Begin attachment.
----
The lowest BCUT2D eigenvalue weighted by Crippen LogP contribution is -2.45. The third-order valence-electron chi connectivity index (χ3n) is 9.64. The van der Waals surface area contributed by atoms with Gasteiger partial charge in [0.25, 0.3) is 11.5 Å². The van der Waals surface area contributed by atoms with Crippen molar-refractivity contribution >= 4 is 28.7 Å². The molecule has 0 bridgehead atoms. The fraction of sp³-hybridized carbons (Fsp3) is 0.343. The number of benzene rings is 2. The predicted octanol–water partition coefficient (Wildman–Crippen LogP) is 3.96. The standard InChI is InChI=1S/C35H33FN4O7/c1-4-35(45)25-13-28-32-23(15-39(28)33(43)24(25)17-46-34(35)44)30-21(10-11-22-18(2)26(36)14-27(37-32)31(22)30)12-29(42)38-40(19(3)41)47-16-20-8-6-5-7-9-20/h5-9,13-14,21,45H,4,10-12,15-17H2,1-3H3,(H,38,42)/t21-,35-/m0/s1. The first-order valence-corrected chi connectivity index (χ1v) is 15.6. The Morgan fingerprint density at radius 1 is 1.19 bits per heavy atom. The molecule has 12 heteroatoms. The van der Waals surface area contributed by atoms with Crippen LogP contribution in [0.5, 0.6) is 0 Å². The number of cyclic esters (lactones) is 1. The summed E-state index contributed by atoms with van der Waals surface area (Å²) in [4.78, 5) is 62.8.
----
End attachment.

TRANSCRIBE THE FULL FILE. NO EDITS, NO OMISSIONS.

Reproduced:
The lowest BCUT2D eigenvalue weighted by Crippen LogP contribution is -2.45. The third-order valence-electron chi connectivity index (χ3n) is 9.64. The van der Waals surface area contributed by atoms with Gasteiger partial charge in [0.25, 0.3) is 11.5 Å². The van der Waals surface area contributed by atoms with Crippen molar-refractivity contribution >= 4 is 28.7 Å². The molecule has 0 bridgehead atoms. The fraction of sp³-hybridized carbons (Fsp3) is 0.343. The number of benzene rings is 2. The predicted octanol–water partition coefficient (Wildman–Crippen LogP) is 3.96. The standard InChI is InChI=1S/C35H33FN4O7/c1-4-35(45)25-13-28-32-23(15-39(28)33(43)24(25)17-46-34(35)44)30-21(10-11-22-18(2)26(36)14-27(37-32)31(22)30)12-29(42)38-40(19(3)41)47-16-20-8-6-5-7-9-20/h5-9,13-14,21,45H,4,10-12,15-17H2,1-3H3,(H,38,42)/t21-,35-/m0/s1. The first-order valence-corrected chi connectivity index (χ1v) is 15.6. The Morgan fingerprint density at radius 1 is 1.19 bits per heavy atom. The molecule has 12 heteroatoms. The van der Waals surface area contributed by atoms with Crippen LogP contribution in [0.5, 0.6) is 0 Å². The number of cyclic esters (lactones) is 1. The summed E-state index contributed by atoms with van der Waals surface area (Å²) in [4.78, 5) is 62.8.